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Interesting news about Barry Callebaut
March 11, 2005
6:53 pm
Masur
Stockholm, Sweden
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The Pierre Marcolini boutique in cobblestoned Brussels is a well-known opium den for chocoholics. … This local artisanal shop gets its raw chocolate from Zurich-headquartered Barry Callebaut AG.

Barry Callebaut is on the verge of launching a polyphenol-rich chocolate that will lower your cholesterol if everything goes as planned:
[url]http://www.forbes.com/global/2005/0314/024_print.html[/url]

“Porcelana: The Holy Grail of Pure Criollos” (Maricel E. Presilla)

"Porcelana: The Holy Grail of Pure Criollos" (Maricel E. Presilla)
March 17, 2005
2:03 am
chocolatero
london
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thank you thank you thank you….
at least a few people now beleive me when I said more than a year ago that Marcolini STILL buys a significant amount of couverture from Calleabaut, Varhona and Belcolade!
not all in house made from beans, far from it…
chocolatero

March 17, 2005
5:15 am
Masur
Stockholm, Sweden
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You can find the whole story in Forbes Special Tech Report, March 14 2005 (£2.95).

“Porcelana: The Holy Grail of Pure Criollos” (Maricel E. Presilla)

"Porcelana: The Holy Grail of Pure Criollos" (Maricel E. Presilla)
March 17, 2005
3:34 pm
elektra
United Kingdom
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Interesting, Masur, especially as Pierre Marcolini is still claiming, in public, that he buys his beans himself, and pays much more than the price paid by the “big boys”, hence his high prices. I’d been buying his Fleur de Cacao, which I rate highly but think is overpriced, as I like the idea of the smaller farmers and producers getting a bigger share of the market.

BTW, I opened a bar of Marcolini’s Limited Edition Porcelana, which I’d been saving, last night, and was hugely disappointed. It’s 72%, but sooooo sweet.

Elektra

March 17, 2005
3:51 pm
Hans-Peter Rot
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Well, don’t get the wrong impression, but Marcolini has not actually lied to anyone. From what I understand, he sources his own beans, but he has not denied NOT using other couverture for his chocolates (bon bons, truffles, etc.). If you take him extremely vaguely, then he has not lied to anyone, but rather he’s being rather broad in his comments. For example, I don’t recall him saying, “Yeah, I make the chocolate from bean to bar for everything, including my bon bons, even the Manjari piece.” However, I don’t necessarily agree with this advertising technique because it is, after all, somewhat misleading.

March 17, 2005
9:52 pm
Masur
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Fleur de Cacao is unique so I can live with the high price and buy a bar now and then.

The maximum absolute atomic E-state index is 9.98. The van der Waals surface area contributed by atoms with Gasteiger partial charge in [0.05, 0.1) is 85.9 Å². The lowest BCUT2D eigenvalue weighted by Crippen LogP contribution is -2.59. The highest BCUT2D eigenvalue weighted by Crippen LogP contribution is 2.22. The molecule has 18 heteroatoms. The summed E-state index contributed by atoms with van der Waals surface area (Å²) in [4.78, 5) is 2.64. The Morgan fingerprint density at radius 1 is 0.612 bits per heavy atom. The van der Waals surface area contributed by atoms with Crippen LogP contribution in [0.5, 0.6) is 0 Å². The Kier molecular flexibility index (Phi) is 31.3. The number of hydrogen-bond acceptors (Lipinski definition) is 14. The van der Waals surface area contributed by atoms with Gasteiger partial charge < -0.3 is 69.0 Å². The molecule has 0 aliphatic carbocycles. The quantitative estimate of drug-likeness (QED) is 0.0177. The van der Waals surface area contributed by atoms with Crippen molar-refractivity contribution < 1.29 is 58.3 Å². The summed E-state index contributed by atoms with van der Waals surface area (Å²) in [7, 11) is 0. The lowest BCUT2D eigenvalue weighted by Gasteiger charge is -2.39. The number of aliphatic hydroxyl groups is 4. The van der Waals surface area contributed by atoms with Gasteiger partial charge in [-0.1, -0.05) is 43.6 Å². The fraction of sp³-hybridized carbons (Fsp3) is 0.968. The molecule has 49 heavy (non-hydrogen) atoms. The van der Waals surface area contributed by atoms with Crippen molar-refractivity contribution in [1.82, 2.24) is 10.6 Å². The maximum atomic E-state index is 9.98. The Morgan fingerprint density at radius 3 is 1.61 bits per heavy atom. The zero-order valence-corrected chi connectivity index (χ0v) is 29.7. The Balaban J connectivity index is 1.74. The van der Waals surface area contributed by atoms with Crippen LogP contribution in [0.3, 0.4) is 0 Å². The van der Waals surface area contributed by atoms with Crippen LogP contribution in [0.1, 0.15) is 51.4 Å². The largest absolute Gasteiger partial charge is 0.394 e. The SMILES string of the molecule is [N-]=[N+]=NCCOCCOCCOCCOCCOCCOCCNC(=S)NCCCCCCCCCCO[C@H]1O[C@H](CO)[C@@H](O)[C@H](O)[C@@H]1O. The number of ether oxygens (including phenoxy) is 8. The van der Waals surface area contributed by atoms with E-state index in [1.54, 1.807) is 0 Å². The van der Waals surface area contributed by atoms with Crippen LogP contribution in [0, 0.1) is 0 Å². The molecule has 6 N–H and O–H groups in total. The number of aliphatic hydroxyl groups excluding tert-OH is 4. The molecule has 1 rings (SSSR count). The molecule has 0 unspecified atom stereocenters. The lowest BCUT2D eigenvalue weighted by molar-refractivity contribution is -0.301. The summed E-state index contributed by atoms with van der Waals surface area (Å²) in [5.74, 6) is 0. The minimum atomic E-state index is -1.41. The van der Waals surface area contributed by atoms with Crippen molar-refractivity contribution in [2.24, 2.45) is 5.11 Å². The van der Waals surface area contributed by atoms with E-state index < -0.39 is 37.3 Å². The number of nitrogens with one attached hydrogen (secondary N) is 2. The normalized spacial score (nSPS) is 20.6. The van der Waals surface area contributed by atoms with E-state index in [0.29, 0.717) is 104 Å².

“Porcelana: The Holy Grail of Pure Criollos” (Maricel E. Presilla)

"Porcelana: The Holy Grail of Pure Criollos" (Maricel E. Presilla)
March 17, 2005
11:43 pm
ellie
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Yes, Elektra, i did find Marcolini’s very sweet, syrupy even, especially surpising of Fleur de cacao, which states 85% and tastes sweeter than all their other 70%. Though they said that sugar content about the same in all dark chocolates, regardless of cocoa content. Just got used to expecting higher cocoa content chocs taste less sweet, don’t you? Logical to look for highest cocoa % if one wants not sweet chocolate. I must confess to bouts of 99% and 100% craving.
And Chocolatero been pointing out to Marcolini using others couvertures for some time.

March 18, 2005
1:01 am
Hans-Peter Rot
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Well, I wouldn’t necessarily say that Fleur de Cacao is “sweet,” but rather it gives the impression of sweetness due to the fine and delicate nature of the beans. Furthermore, the strength of the chocolate is very subtle and mild, so much so, that the impression of a milk chocolate is successfully conveyed, imo. However, it still has a “dark” tone because it is , after all, a dark chocolate.

March 18, 2005
4:34 pm
chocolatero
london
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has any one tried the fleur de cacao from barry?
I think it is the same..
and by way, buying callebaut at less than gbp 2 per kg and reselling it in bonbons at gbp 25 for 250g whilst writing in all PR etc that you are of the few to work from the beans, i.e. implying that the premium should be deserved for the better beans and the craft.. is clearly misleading the public on purpose for profit!
in fact Pierre himself, whom my partner worked for in the past, came in our shop and when asked whether making from beans was justified from economic purpose, replied it was never the goal but always meant to be a PR tool. From the man himself.
AS much as I respect him for making some of his bars, I can not stand lies.
even the best one…recently pierre was at a trade fair in Belgium and met a friend who is also a chocolatier. Pierre told him he should be called pralinier and not chocolatier as he, unlike Pierre, was not making from beans! Amazing when one still buys “most” (as quoted in the article) of his chocolate from Callebaut, one of largest chocolate companies in the world
chocolatero

March 22, 2005
9:30 am
alex_h
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ellie, what’s this about the sugar content being about the same in all dark chocolates regardless of cocoa content? doesn’t make sense to me.

March 22, 2005